2019 IIHF World Junior Championship: Schedule, teams, tables, TV channels, players to watch

One of the most exciting hockey events of the year is set to kick off on Wednesday with the 2019 IIHF World Junior Championship getting underway in Vancouver and Victoria, Canada. The annual tournament features fun, fast-paced play and gives hockey fans a look at some of the elite young prospects who will be making their way to the NHL soon. 

It might be the most fun event on the hockey calendar behind the Stanley Cup Playoffs, so if you're in need of a primer for this year's tournament, we've got you covered.

What is the World Junior Championship?

The WJC, or more simply the World Juniors, is an annual international ice hockey tournament that features some of the best under-20 players in the world. A large number of NHL prospects participate in the event every year, both in the form of players who have already been drafted and players who are expected to be drafted this summer. The main tournament features the top-ten ranked hockey nations in the world, but there are also several lower divisions that play separate WJC tournaments for the purpose of promotion/relegation.

How does the format work?

The event typically runs from the day after Christmas until early January, with a round-robin preliminary round preceding an elimination three-round playoff. The 10-team field is split evenly into two groups (Group A and Group B), with every team playing one prelim game against each of the four other teams in their group. The preliminary round uses a 3-2-1-0 point structure (3 points for a win, 2 points for an OT win, 1 point for an OT loss, 0 points for a regulation loss).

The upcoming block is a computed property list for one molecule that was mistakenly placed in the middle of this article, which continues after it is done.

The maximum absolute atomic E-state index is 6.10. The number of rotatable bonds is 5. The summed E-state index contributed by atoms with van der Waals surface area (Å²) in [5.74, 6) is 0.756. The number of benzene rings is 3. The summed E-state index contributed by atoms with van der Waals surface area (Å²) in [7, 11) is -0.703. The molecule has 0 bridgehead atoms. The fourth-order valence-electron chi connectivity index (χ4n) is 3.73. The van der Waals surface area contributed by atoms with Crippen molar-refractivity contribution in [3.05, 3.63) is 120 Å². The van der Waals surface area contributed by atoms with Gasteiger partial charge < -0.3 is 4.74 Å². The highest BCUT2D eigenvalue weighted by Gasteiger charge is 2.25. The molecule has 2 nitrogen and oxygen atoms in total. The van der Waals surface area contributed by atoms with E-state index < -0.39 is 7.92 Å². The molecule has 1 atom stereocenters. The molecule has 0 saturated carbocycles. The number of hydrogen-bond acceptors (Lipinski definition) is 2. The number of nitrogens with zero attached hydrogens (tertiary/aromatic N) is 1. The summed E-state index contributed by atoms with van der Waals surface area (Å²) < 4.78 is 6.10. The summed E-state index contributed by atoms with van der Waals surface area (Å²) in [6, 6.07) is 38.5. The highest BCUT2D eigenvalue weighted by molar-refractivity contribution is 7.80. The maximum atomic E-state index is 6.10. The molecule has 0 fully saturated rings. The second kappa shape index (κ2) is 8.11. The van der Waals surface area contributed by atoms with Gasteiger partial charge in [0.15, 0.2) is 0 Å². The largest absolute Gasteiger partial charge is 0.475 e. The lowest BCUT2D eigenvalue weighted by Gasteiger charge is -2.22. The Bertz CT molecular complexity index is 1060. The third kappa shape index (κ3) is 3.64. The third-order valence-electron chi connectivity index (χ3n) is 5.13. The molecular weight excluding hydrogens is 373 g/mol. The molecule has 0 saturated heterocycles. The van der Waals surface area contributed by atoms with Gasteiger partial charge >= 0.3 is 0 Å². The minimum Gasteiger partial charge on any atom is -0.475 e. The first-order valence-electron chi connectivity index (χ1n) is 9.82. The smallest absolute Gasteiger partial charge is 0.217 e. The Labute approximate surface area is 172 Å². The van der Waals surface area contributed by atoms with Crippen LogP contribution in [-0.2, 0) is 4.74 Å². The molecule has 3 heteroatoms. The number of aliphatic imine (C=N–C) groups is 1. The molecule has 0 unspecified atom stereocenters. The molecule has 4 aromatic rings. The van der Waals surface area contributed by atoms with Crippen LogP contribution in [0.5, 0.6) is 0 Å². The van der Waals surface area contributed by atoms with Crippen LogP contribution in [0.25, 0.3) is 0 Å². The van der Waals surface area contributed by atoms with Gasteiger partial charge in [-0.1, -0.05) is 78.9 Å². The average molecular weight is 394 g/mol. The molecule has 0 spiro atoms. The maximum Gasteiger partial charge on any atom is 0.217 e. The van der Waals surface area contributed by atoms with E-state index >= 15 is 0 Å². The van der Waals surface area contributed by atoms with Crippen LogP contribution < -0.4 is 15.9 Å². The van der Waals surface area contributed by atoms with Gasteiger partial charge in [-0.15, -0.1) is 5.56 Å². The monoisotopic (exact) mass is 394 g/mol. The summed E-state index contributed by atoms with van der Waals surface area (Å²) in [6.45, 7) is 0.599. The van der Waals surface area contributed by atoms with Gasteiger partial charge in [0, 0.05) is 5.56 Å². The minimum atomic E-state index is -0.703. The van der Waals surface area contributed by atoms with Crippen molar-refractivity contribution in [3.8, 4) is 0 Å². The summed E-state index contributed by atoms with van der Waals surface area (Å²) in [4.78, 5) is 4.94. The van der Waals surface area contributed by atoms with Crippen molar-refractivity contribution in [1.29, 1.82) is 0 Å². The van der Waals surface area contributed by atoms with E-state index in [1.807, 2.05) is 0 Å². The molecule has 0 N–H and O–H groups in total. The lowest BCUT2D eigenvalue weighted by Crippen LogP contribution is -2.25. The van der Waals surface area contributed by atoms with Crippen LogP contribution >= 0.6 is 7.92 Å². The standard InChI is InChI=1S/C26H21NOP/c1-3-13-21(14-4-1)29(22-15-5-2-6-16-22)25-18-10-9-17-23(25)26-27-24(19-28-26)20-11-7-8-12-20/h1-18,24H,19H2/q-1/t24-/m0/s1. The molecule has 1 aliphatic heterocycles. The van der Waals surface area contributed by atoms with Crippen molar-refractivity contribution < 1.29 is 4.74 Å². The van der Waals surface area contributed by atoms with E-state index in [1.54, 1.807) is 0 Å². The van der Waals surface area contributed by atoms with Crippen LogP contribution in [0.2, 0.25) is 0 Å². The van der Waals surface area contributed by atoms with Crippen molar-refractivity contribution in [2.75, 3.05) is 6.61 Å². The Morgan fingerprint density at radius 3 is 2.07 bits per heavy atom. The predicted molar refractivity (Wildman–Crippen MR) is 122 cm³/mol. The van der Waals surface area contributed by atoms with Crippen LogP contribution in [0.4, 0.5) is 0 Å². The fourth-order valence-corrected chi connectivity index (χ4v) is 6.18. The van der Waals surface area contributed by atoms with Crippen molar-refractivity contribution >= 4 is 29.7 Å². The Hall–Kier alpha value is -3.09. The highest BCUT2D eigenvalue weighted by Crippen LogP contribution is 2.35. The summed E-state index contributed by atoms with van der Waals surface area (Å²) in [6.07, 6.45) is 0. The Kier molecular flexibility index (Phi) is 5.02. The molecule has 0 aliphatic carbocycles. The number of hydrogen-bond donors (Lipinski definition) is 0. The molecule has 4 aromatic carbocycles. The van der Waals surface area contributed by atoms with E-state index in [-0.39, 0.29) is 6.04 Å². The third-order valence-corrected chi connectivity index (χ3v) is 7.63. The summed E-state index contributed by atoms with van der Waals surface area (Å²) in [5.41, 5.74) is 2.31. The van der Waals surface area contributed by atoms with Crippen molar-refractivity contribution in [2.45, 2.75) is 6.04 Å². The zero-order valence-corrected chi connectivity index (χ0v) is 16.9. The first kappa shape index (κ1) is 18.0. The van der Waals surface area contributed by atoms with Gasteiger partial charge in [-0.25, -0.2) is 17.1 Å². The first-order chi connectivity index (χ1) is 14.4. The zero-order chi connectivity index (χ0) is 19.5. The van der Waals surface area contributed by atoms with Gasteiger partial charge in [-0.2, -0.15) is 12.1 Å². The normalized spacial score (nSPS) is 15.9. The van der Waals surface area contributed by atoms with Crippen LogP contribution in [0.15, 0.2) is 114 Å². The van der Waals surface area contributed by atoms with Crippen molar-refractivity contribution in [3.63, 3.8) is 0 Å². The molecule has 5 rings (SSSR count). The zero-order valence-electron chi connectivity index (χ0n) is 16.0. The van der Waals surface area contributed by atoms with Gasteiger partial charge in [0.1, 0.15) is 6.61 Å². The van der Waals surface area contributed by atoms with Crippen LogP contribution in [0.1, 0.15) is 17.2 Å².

At the conclusion of the preliminary round, the top four teams from each group will move on to the playoff round, while the last place teams from each group will face off in a best-of-three series to determine who gets relegated for next year's tournament.  

Which countries are competing this year?

Here is this year's group layout:

Group A

  • Canada 
  • Czech Republic
  • Denmark
  • Russia
  • Switzerland

Group B

  • United States
  • Finland
  • Sweden
  • Slovakia
  • Kazakhstan

Who is the reigning champ?

Canada won last year's tournament and did so in pretty dominant fashion, only losing once all tournament -- a preliminary round overtime loss to the United States. It was Canada's 17th gold medal in tournament history -- the most of any country. (Russia has the second-most with 13.) 

Who are the players to watch this year? 

There are a number of players worth keeping an eye on as we head into this year's tournament, but the most notable player to watch will be 17-year-old United States forward Jack Hughes, who is the consensus No. 1 pick in the 2019 NHL Draft. Hughes will also be playing alongside his older brother, Quinn Hughes -- a promising 19-year-old defenseman who was taken No. 7 overall by the Vancouver Canucks last year.